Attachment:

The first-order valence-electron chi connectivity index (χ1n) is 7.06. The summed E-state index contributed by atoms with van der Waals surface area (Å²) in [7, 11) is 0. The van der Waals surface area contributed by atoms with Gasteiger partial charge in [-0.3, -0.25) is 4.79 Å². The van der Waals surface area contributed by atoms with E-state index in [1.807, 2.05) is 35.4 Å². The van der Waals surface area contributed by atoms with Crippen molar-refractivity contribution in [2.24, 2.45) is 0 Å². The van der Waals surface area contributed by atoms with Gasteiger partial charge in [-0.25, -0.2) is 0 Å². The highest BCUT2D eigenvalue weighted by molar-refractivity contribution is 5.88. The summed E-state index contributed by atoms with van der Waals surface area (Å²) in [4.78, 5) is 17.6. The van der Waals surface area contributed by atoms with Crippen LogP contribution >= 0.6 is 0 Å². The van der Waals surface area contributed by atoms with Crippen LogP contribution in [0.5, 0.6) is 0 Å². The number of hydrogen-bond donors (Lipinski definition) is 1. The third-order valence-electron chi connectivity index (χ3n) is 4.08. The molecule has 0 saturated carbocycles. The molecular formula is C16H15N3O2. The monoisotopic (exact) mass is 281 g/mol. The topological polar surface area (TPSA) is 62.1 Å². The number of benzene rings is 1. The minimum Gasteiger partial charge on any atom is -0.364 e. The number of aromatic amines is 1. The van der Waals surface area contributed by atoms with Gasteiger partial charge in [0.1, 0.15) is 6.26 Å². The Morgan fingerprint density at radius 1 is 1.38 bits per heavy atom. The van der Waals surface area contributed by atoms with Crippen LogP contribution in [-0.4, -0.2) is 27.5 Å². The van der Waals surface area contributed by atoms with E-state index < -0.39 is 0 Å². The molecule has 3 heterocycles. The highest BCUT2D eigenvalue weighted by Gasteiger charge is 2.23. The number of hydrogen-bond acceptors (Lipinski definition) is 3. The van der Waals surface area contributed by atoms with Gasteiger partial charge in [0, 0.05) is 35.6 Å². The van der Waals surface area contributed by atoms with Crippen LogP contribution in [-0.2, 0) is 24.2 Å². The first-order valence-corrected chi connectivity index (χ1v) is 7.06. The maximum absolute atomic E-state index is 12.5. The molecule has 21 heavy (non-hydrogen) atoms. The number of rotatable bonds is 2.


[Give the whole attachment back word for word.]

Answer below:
The first-order valence-electron chi connectivity index (χ1n) is 7.06. The summed E-state index contributed by atoms with van der Waals surface area (Å²) in [7, 11) is 0. The van der Waals surface area contributed by atoms with Gasteiger partial charge in [-0.3, -0.25) is 4.79 Å². The van der Waals surface area contributed by atoms with E-state index in [1.807, 2.05) is 35.4 Å². The van der Waals surface area contributed by atoms with Crippen molar-refractivity contribution in [2.24, 2.45) is 0 Å². The van der Waals surface area contributed by atoms with Gasteiger partial charge in [-0.25, -0.2) is 0 Å². The highest BCUT2D eigenvalue weighted by molar-refractivity contribution is 5.88. The summed E-state index contributed by atoms with van der Waals surface area (Å²) in [4.78, 5) is 17.6. The van der Waals surface area contributed by atoms with Crippen LogP contribution >= 0.6 is 0 Å². The van der Waals surface area contributed by atoms with Crippen LogP contribution in [0.5, 0.6) is 0 Å². The number of hydrogen-bond donors (Lipinski definition) is 1. The third-order valence-electron chi connectivity index (χ3n) is 4.08. The molecule has 0 saturated carbocycles. The molecular formula is C16H15N3O2. The monoisotopic (exact) mass is 281 g/mol. The topological polar surface area (TPSA) is 62.1 Å². The number of benzene rings is 1. The minimum Gasteiger partial charge on any atom is -0.364 e. The number of aromatic amines is 1. The van der Waals surface area contributed by atoms with Gasteiger partial charge in [0.1, 0.15) is 6.26 Å². The Morgan fingerprint density at radius 1 is 1.38 bits per heavy atom. The van der Waals surface area contributed by atoms with Crippen LogP contribution in [-0.4, -0.2) is 27.5 Å². The van der Waals surface area contributed by atoms with E-state index < -0.39 is 0 Å². The molecule has 3 heterocycles. The highest BCUT2D eigenvalue weighted by Gasteiger charge is 2.23. The number of hydrogen-bond acceptors (Lipinski definition) is 3. The van der Waals surface area contributed by atoms with Gasteiger partial charge in [0, 0.05) is 35.6 Å². The van der Waals surface area contributed by atoms with Crippen LogP contribution in [-0.2, 0) is 24.2 Å². The first-order valence-corrected chi connectivity index (χ1v) is 7.06. The maximum absolute atomic E-state index is 12.5. The molecule has 21 heavy (non-hydrogen) atoms. The number of rotatable bonds is 2.